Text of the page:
Methamphetamine is the main illegal drug now flooding the streets of Cincinnati, Northern Kentucky and other communities across the country. It’s a psychostimulant that can induce psychosis. The new wave of meth is causing police and parents of users and even government officials to shift their focus from opioids to this stimulant, a drug that used to be common, then faded, but is resurging, the Cincinnati Enquirer reports. This time, with much more purity, it is coming directly from Mexico, not backyard cookeries or houses or sheds.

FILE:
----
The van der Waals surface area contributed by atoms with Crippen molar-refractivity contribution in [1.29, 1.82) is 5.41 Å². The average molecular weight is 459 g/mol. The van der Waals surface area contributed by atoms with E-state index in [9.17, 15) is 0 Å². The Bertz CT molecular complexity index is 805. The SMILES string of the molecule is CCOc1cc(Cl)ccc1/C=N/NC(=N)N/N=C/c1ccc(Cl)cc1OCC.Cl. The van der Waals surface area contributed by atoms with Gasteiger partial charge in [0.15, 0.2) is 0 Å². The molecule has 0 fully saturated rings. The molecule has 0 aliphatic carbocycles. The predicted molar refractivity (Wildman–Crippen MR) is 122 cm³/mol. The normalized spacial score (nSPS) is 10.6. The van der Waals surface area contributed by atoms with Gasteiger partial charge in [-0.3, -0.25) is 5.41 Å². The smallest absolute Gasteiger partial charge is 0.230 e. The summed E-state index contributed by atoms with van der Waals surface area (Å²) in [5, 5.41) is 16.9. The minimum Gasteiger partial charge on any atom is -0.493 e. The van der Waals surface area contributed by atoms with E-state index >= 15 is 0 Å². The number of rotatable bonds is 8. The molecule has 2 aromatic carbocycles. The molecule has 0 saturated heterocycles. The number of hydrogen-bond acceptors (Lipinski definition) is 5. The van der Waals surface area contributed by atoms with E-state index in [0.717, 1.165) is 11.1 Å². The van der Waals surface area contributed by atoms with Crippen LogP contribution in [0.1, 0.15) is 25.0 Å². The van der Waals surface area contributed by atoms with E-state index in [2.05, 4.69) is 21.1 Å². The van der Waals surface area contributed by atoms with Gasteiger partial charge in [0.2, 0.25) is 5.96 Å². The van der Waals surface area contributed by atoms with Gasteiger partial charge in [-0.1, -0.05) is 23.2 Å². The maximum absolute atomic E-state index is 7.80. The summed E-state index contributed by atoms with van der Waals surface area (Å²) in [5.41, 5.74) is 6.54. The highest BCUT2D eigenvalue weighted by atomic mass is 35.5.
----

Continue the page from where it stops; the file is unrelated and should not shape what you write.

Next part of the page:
The 23 drug task forces that are funded through the Ohio High-Intensity Drug Trafficking Area agency saw a 1,600 percent jump in meth seized from 2015 to 2019. “We just simply move like a herd of locusts from one drug to another,” said Dr. Mina “Mike” Kalfas, a certified addiction expert in Northern Kentucky. “Meth is the replacement for the crack of old. We go from opioid (pain pills) to opioid (heroin) to opioid (fentanyl) to stimulant (meth). We try to get them off of the drug they’re on. What we need to do is, treat the addiction. They’re using (a) drug as a coping mechanism.” With evidence-based treatment. The American Society of Addiction Medicine is clamoring for more doctors to learn about such treatment and to attend to the problem as a disease. Historically, the medical system largely ignored addiction, allowing the criminal justice system and treatment programs outside of the health-care system to deal with it, said Lindsey Vuolo, director of Health Law and Policy for the Center on Addiction in New York City.